We’ve now got not just one but TWO Open Streets here in East Harlem! This weekend’s schedule:

PLEASANT AVENUE AT 118TH:

Saturday, October 17:

  • COVID testing (rapid & antibody), plus flu shots (10 a.m.-5 p.m.)
  • HIV and Hep-C screenings (10 a.m.-4 p.m.)
  • “Pick your own” produce sales at Pleasant Village Community Garden‬ (10 a.m.-2 p.m.)
  • Free smoothies by Get Healthy East Harlem Cafe (Noon-5 p.m.)
  • ‬Zumba with Leo Zumba‬ (2-3 p.m.)

Sunday, October 18:

  • Adventure playground with playground:NYC, powered by Patsy’s Pizza (12-3 p.m.)
  • Obstacle course with Street Lab, plus chalk art with Jess Rolls (12-3 p.m.)
  • Free smoothies by Get Healthy East Harlem Cafe (Noon-5 p.m.)

The street will always be open for scooting and biking, plus our (as Patch put it, “staggeringly long”) community table is open for socially distanced dining from Bistro Casa Azul or any picnic you bring from home.

101ST STREET AT LEXINGTON:

101st Street has tables and chairs for open-air dining from local small businesses including Lexington Pizza Parlour, Chu Ros Thai, Au Jus Oklahoma BBQ, Burritos y Mas, Mojo Mousse Bar, Joy Burger Bar, Pro Thai, El Tepeyac, MY NY Cafe, Lloyd’s Carrot Cake & more. Plus games and sidewalk chalk for adults and kids!

Also, Saturday nights at 7 p.m., we’re screening film shorts curated by the International Puerto Rican Heritage Film Festival. Grab dinner and a drink from one of the nearby eateries, and join us!

HNBA October Meeting and Uptown Grand Central

Hello Harlem Neighbors, we are canceling our October HNBA meeting but encourage you to consider joining CIVITAS in a fundraising evening, celebrating an unbelievable force in East Harlem: Uptown Grand Central and Carey King.

Join CIVITAS Tuesday, October 13th, 2020
Virtual Annual Benefit
6:30pm to 7:15pm

The CIVITAS Benefit Committee and the CIVITAS Board of Directors request the pleasure of your company for our Virtual Benefit celebrating 39 years of achievements by CIVITAS by honoring this year’s recipients of The August Heckscher Founder Award for Community Service and supporting our longtime neighborhood businesses.
RSVP Tickets

Here is the UGC story on their beginnings:
The New Harlem East Merchants Association (NHEMA) got its start in 2013 when mom-and-pop stores along East 125th Street were struggling to keep their doors open and repeatedly hearing: “We don’t shop on East 125th Street because it’s too dirty and we are accosted by people panhandling, and …”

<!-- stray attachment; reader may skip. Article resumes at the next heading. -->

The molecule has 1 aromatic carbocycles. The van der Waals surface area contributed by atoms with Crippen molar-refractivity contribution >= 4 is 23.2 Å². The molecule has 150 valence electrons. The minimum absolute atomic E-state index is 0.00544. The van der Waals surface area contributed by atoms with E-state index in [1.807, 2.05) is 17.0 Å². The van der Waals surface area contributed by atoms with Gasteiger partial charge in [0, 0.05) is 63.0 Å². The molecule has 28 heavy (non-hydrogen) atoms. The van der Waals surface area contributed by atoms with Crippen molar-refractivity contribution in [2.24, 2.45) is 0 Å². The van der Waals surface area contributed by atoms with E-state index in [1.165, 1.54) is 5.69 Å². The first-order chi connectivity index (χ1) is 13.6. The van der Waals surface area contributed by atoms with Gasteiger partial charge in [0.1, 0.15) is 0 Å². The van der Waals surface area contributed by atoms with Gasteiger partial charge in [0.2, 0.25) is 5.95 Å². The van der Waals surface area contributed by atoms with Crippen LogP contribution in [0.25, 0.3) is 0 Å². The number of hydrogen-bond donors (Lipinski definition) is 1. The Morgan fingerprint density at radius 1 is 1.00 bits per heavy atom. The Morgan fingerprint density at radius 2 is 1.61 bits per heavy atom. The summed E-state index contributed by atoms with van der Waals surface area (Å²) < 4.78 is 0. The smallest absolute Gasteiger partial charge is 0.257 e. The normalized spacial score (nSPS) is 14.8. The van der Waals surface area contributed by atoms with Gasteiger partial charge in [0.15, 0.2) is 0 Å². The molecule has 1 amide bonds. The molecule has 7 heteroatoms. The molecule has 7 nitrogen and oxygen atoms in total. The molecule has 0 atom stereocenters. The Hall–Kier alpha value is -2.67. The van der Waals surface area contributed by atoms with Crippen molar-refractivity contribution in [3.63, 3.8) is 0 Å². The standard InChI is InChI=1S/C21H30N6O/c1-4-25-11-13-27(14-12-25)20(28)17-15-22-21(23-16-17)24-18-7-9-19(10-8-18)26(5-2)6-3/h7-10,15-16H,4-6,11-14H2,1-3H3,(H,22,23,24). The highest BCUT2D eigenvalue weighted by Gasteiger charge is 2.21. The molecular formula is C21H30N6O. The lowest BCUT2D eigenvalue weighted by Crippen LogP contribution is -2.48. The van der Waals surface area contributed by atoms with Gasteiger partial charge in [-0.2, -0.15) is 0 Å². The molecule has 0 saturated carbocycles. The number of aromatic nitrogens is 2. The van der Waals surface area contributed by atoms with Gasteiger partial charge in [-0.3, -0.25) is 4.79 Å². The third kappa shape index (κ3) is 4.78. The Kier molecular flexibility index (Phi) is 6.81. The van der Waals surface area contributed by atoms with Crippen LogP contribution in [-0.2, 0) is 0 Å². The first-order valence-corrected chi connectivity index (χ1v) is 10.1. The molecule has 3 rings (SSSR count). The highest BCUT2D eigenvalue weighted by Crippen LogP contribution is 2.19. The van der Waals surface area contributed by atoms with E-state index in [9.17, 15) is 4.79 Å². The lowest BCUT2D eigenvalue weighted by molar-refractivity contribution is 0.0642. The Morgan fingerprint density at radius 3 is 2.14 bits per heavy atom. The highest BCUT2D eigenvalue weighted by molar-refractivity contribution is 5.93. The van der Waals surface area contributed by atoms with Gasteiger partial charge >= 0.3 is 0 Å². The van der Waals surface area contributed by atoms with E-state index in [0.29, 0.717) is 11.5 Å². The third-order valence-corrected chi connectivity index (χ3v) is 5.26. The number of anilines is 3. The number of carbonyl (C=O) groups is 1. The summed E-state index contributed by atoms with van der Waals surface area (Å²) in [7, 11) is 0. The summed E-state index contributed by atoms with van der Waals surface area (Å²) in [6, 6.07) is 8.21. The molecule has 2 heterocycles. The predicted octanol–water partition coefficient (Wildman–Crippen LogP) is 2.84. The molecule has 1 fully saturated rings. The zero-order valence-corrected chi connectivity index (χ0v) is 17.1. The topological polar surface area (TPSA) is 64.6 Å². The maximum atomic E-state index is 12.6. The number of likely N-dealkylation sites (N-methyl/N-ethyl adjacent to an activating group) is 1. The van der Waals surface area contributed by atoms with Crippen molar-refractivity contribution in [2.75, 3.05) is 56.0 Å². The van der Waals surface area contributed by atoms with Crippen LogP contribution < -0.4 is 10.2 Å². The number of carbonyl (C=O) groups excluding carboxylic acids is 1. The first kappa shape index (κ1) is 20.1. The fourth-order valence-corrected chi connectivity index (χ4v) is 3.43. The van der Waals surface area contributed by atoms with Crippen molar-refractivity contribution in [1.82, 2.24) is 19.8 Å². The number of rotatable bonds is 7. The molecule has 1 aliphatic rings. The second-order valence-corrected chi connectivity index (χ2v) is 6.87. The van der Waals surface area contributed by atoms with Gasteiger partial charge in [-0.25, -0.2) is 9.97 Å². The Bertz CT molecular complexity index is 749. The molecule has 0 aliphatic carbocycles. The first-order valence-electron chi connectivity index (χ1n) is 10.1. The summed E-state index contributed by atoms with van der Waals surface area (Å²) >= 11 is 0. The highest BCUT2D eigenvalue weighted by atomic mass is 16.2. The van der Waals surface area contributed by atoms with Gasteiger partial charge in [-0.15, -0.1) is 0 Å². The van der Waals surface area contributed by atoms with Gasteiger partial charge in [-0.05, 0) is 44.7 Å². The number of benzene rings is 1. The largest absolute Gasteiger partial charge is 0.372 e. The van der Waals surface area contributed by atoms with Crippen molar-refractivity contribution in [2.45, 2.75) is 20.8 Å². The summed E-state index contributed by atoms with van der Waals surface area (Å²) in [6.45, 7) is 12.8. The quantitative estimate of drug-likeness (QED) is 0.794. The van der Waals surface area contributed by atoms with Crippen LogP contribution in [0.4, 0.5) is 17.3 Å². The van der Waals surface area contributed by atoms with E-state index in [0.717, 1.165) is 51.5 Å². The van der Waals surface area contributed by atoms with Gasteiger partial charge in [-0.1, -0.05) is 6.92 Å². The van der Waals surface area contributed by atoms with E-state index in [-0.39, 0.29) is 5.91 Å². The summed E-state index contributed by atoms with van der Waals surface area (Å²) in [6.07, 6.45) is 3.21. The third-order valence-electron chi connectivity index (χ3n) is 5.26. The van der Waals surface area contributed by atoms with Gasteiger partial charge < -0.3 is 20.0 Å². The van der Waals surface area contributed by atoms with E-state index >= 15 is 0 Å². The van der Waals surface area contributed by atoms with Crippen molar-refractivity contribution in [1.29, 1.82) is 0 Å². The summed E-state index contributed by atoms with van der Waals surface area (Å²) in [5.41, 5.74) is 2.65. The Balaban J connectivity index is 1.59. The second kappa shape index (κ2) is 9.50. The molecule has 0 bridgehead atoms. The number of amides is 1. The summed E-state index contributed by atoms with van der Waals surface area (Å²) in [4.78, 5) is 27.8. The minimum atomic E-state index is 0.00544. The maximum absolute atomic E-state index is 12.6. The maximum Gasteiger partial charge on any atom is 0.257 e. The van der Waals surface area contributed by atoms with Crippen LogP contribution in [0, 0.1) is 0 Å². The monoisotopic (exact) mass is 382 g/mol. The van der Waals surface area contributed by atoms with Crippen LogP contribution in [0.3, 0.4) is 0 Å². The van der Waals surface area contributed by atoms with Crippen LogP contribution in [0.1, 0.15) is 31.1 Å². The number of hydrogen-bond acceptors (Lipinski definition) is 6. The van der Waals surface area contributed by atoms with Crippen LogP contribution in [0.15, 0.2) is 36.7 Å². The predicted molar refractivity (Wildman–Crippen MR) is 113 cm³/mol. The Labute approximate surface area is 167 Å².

Recognizing this problem, merchants on one block between Fifth and Madison avenues began to organize informally to improve the area. A mural was painted announcing themselves as “The New Harlem East.” Then, with brooms in hand, joined by 40 volunteers from the neighborhood, NHEMA members held their first street clean-up.

As more merchants and community members learned of the efforts, NHEMA grew and was able to receive grant funding and take on more ambitious projects. This included hiring ACE (the Association of Community Employment) to do street cleaning — an innovative strategy that brightens up the area and provides homeless individuals with a clear path off the streets. We also began to take on other projects such as connecting merchants and residents with discounts to area stores, beautifying the area with flowers and tree pits, organizing street festivals for East Harlem residents, launching a farm-fresh produce market, sponsoring holiday lights along the East 125th Street corridor, and in 2015, launching our Uptown Grand Central plaza program underneath the Metro-North viaduct at 125th Street & Park Avenue.

In 2016, we expanded to create Uptown Grand Central, a 501c3 nonprofit that works to support, strengthen and showcase all that is “grand” about our neighborhood, from small businesses to culture to greening to art. Our goal is to transform the East 125th Street corridor by putting advocacy into action.

Grant Opportunity

If you are interested in applying for this grant (detailed below) by October 20th, please let us know:

From: Sam Lawson <slawson@oem.nyc.gov>
Date: Thu, Oct 8, 2020 at 12:16 PM
Subject: Grant Opportunity: Strengthening Communities through Recovery

Hello,

I am reaching out to let you know about a new grant that we have released. Please feel free to send to any organizations in Harlem that might be interested.

NYC Emergency Management is encouraging you to apply to the newly released Strengthening Communities through Recovery COVID-19 grant opportunity.  

Any interested community leader or community emergency networks that serves one of the below communities should apply.  A community emergency network is a group or coalition that consists of nonprofit, community, and faith-based organizations that are organized around an issue important to their community such as climate change, gun violence, housing, disability rights, among others.

The below communities have been identified by NYC Department of Health as disproportionally impacted by COVID-19.  Community leaders and community emergency networks that are selected will be supported to develop and maintain local emergency plans and implement recovery strategies that will help your community recover from COVID-19. 

Proposals and questions about the RFP process should be emailed to Abdul Washington at procurement@oem.nyc.gov

This Small Purchase RFP is specifically seeking proposers serving in one of the following communities: 

Manhattan: East Harlem and Central Harlem; Lower East Side and Chinatown; Inwood and Washington Heights    Due: 10/20/20 at 5 PM

https://a856-cityrecord.nyc.gov/RequestDetail/20201005104

​(Basically the grant is for 40,000 dollars for an organization to create an emergency plan. 20,000 is for the organization and 20,000 is for a “consultant” to carry out the work. More information is in the attached document, and for further questions please reach out to our procurement staff: procurement@oem.nyc.gov.​​)

Best,

Sam Lawson

Community Engagement Specialist

NYC Emergency Management

646.951.3878

slawson@oem.nyc.gov